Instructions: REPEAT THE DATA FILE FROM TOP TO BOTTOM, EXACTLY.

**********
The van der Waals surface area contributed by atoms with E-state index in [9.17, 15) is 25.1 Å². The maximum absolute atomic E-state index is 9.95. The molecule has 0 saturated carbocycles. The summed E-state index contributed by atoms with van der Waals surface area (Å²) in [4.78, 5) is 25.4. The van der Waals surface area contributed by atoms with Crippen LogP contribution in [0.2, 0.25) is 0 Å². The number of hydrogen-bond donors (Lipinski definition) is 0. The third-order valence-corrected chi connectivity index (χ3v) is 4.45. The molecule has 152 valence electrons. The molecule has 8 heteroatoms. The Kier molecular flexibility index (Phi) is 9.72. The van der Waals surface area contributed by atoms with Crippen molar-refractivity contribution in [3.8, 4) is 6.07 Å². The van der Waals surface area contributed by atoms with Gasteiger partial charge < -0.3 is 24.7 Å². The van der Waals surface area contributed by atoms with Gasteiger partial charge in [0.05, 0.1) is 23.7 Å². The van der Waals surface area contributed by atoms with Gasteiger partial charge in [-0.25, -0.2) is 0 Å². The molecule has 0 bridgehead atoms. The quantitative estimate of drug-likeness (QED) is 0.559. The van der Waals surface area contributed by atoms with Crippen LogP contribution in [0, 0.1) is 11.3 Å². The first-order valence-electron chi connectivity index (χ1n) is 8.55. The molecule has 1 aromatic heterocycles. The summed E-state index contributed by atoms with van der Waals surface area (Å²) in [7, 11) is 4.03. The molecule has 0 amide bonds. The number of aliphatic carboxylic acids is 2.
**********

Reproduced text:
The van der Waals surface area contributed by atoms with E-state index in [9.17, 15) is 25.1 Å². The maximum absolute atomic E-state index is 9.95. The molecule has 0 saturated carbocycles. The summed E-state index contributed by atoms with van der Waals surface area (Å²) in [4.78, 5) is 25.4. The van der Waals surface area contributed by atoms with Crippen LogP contribution in [0.2, 0.25) is 0 Å². The number of hydrogen-bond donors (Lipinski definition) is 0. The third-order valence-corrected chi connectivity index (χ3v) is 4.45. The molecule has 152 valence electrons. The molecule has 8 heteroatoms. The Kier molecular flexibility index (Phi) is 9.72. The van der Waals surface area contributed by atoms with Crippen molar-refractivity contribution in [3.8, 4) is 6.07 Å². The van der Waals surface area contributed by atoms with Gasteiger partial charge < -0.3 is 24.7 Å². The van der Waals surface area contributed by atoms with Gasteiger partial charge in [0.05, 0.1) is 23.7 Å². The van der Waals surface area contributed by atoms with Gasteiger partial charge in [-0.25, -0.2) is 0 Å². The molecule has 0 bridgehead atoms. The quantitative estimate of drug-likeness (QED) is 0.559. The van der Waals surface area contributed by atoms with Crippen LogP contribution in [0, 0.1) is 11.3 Å². The first-order valence-electron chi connectivity index (χ1n) is 8.55. The molecule has 1 aromatic heterocycles. The summed E-state index contributed by atoms with van der Waals surface area (Å²) in [7, 11) is 4.03. The molecule has 0 amide bonds. The number of aliphatic carboxylic acids is 2.